Exclusions Based on Other Relevant Impacts

Under section 4(b)(2) of the Act, we consider any other relevant impacts, in addition to economic impacts and impacts on national security. We consider a number of factors including whether the landowners have developed any HCPs or other management plans for the area, or whether there are conservation partnerships that would be encouraged by designation of, or exclusion from, critical habitat. In addition, we look at any tribal issues and consider the government-to-government relationship of the United States with tribal entities. We also consider any social impacts that might occur because of the designation.

In preparing this final rule, we have determined that there are currently no HCPs or other management plans that address jaguar habitat needs. Accordingly, the Secretary is not exercising her discretion to exclude any areas from this final designation based on HCPs or other private management plans for jaguars. However, below we evaluate impacts to conservation partnerships and consider the government-to-government relationship of the United States with tribal entities.

Tohono O'odham Nation

The Tohono O'odham Nation is located in southern Arizona on lands in Pima, Pinal, and Maricopa Counties. The Tohono O'odham Nation encompasses 1,133,120 ha (2,800,000 ac) of land and is divided into 11 districts. The Tohono O'odham Nation's eastern boundary is located approximately 24 km (15 mi) west of the city of Tucson, and the administrative center is in the town of Sells, approximately 88 km (55 mi) southwest of Tucson. The revised proposed critical habitat designation within the Tohono O'odham Nation boundaries included approximately 20,764 ha (51,308 ac) in Subunit 1a and approximately 10,829 ha (26,759 ac) in Subunit 1b, totaling 31,593 ha (78,067 ac) of Madrean evergreen woodland and semidesert grassland.

In accordance with the President's memorandum of April 29, 1994, “Government-to-Government Relations with Native American Tribal Governments” (59 FR 22951); Executive Order 13175; and the relevant provision of the Departmental Manual of the Department of the Interior (512 DM 2), we coordinate with federally recognized Tribes on a government-to-government basis. Further, Secretarial Order 3206, “American Indian Tribal Rights, Federal-Tribal Trust Responsibilities, and the Endangered Species Act” (1997) states that (1) critical habitat shall not be designated in areas that may impact tribal trust resources, may impact tribally owned fee lands, or are used to exercise tribal rights unless it is determined essential to conserve a listed species; and (2) in designating critical habitat, the Service shall evaluate and document the extent to which the conservation needs of the listed species can be achieved by limiting the designation to other lands.

We have conducted government-to-government consultation with the Tohono O'odham Nation regarding the designation of critical habitat for the jaguar and continued to do so throughout the public comment period and during development of this final designation of critical habitat for the jaguar. We sent notification letters on May 16, 2012, September 28, 2012, and September 3, 2013, to the Tribe describing the exclusion process under section 4(b)(2) of the Act and engaged in conversations with the Tribe about the proposal to the extent possible without disclosing predecisional information.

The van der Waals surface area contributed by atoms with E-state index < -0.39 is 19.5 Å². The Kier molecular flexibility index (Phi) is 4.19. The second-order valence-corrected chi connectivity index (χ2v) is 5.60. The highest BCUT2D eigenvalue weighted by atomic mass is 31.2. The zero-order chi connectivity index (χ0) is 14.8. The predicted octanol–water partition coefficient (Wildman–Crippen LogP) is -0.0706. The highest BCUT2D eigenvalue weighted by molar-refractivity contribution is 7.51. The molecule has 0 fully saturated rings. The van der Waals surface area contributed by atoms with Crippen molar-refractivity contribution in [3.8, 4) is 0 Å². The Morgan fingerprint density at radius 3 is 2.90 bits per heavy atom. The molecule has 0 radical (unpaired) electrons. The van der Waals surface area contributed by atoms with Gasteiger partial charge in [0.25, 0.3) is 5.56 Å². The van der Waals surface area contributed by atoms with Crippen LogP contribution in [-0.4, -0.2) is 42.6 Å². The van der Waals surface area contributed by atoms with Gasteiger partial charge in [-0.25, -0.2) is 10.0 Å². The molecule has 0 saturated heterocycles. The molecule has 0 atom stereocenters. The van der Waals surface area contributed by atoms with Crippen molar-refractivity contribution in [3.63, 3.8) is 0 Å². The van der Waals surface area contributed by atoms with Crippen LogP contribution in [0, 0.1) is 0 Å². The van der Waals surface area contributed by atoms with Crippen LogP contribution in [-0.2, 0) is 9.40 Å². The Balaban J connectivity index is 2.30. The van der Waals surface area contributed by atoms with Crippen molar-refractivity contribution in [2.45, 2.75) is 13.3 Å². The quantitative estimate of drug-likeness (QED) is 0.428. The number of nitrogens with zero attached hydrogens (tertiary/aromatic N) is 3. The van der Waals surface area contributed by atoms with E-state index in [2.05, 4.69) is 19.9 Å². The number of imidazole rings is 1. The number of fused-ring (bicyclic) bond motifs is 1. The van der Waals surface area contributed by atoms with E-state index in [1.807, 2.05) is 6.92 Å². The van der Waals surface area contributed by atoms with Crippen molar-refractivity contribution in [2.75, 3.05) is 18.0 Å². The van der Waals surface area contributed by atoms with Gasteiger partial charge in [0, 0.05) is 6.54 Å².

We continue to work with the Tohono O'odham Nation and the BIA on wildlife and plant-related projects, including recovery efforts for Sonoran pronghorn and jaguar, as well as surveys and monitoring for Pima pineapple cactus, jaguar, ocelot, lesser long-nosed bat, and cactus ferruginous pygmy owls. We have established and maintain a cooperative working relationship with the Tohono O'odham Nation and the BIA when they request review of environmental assessments, seek technical advice, and conduct consultations for Tohono O'odham Nation projects. Surveys for any listed species are conducted by the BIA or Tohono O'odham Nation personnel prior to implementation of projects. In April of 2003, the Tohono O'odham Nation and the Service signed a Statement of Relationship, which indicates the Tohono O'odham Nation, through its Natural Resources Department, will work in close collaboration with the Service to provide effective protections for listed species.

As a sovereign entity, the Tohono O'odham Nation seeks to continue to protect and manage their resources according to their traditional and cultural practices. The Tohono O'odham Nation requests that their land be excluded from the designation of critical habitat for the jaguar due to their sovereign status and their right to manage their own resources. They are concerned that critical habitat designation on their land would limit the Nation's right to self-determination and self-governance. The Tohono O'odham Nation recognizes that their land contains jaguar habitat, and they consider the jaguar to be culturally significant.